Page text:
I go by B. because my dad always called me that, and he sorta has naming rights.
I'm a medical student doing my training in the great state of California. I'm also an aspiring author of fantasy novels.
You can reach me via email at:
bjustinshier (at) gmail (dot) com
I was born to an awesome set of parents in New Jersey. Seeking a better life, they moved out to Las Vegas, Nevada while I was still a toddler. Las Vegas is where I grew up. It's the place I think of as home. And home has changed a lot. When I was little, that mountainous bowl was all desert. Now the whole place is filled with homes and casinos and a rather impressive array of payday lenders.
I attended the Meadows School for my K-12. The school sits on the west side of the valley, in the shadow of the Red Rock Canyon. And it's tiny. There were only 60 people in my grade. I learned a lot there. How to spell my name. How to walk in lines. How to sit quietly. How to see through propaganda. How to question authority. But most importantly, the teachers at the Meadows taught me how to be curious. They got me to ask, "Why?" like it was going out of style. That little trick has served me well. Whether it be in my writing, or in my research, or in my clinical practice, "why" is still my favorite word.
After finishing high school, I was fortunate enough to have a choice of where to go for college. I was dead set on somewhere in California when I was offered a trip to see a college called Washington University in St. Louis. I fell in love with the place. The trees were big, the buildings were old, and the whole city was full of creative people. From the wave of young rappers that brought us Nelly, to researchers driving the Mars rover, to men and women designing the newest wave of Cisco routers down, to the new wave of Nigerian immigrants down the street, the whole place felt alive. After sitting in on one performance of the St. Louis Symphony Orchestra the deal was sealed. I think it was a good call. I spent four awesome years in St. Louis. Got to ask "why?" some more. Got to meet my wife.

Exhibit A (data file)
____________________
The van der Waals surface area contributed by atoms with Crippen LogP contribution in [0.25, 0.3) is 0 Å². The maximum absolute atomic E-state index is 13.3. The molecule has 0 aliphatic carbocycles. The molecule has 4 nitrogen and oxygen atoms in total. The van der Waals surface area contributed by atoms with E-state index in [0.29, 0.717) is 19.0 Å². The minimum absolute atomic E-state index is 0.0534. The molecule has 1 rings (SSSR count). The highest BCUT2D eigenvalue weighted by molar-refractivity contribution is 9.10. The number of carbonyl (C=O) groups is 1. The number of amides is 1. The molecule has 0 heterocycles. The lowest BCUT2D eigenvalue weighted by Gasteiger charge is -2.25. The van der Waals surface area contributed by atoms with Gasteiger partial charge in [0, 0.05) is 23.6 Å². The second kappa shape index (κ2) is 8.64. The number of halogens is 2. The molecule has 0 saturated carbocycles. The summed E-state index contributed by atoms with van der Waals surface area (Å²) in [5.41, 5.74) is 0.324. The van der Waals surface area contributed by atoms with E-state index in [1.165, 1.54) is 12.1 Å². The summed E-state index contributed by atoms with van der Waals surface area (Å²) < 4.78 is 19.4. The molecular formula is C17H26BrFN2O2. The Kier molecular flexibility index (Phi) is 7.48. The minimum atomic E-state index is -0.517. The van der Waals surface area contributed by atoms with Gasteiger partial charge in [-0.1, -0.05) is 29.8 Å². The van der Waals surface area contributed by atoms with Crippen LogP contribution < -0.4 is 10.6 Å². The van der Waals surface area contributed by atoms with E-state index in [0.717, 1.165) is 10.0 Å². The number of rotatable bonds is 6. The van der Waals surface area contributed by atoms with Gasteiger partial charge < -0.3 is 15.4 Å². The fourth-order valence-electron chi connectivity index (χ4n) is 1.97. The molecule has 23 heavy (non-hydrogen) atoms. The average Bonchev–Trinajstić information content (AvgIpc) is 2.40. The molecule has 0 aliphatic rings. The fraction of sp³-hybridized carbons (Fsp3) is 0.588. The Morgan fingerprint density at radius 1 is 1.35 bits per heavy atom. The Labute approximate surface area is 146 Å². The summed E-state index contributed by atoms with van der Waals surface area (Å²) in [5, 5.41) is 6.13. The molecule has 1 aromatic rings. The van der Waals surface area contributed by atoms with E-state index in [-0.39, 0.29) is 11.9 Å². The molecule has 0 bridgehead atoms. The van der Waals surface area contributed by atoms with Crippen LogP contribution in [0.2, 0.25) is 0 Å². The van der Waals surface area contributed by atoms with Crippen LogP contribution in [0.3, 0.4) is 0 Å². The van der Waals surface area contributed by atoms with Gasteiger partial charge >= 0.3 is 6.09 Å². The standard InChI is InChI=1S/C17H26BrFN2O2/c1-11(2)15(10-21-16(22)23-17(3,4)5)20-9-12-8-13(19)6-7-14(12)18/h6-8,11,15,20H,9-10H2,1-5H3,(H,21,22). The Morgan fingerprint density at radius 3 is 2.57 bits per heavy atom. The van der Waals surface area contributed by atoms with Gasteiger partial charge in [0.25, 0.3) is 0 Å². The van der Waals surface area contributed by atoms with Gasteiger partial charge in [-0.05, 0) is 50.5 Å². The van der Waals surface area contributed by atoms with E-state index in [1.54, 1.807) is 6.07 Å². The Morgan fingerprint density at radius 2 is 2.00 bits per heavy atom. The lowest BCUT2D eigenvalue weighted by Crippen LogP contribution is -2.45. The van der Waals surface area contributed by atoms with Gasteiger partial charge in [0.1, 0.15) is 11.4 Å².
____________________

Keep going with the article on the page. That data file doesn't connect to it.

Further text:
We moved to California after college. I wanted to continue doing research and maybe get a PhD in psychology. In the meantime, I took a part-job in cancer research. That changed my life forever. I started taking classes at USC and UCLA because I couldn't understand what the researchers were talking about. I learned about organic chemistry and how to read our DNA. Then I took an even bigger leap. I decided to go into medicine.
Medicine is a scary profession. If you don't know something, bad things can happen fast. But you get to stand back-to-back with some pretty awesome people. People who care. People who've dedicated their lives to making a difference. But don't let anyone tell you that it isn't stressful. And that stress weighs on you. If you're not careful, it can take you down. I guess that's why I took up writing. It's the way I unload all the baggage that piles up. Perhaps you'll notice that influence in my work. Perhaps not. All I know is that I write because I love to, because I need to, and that's good enough for me.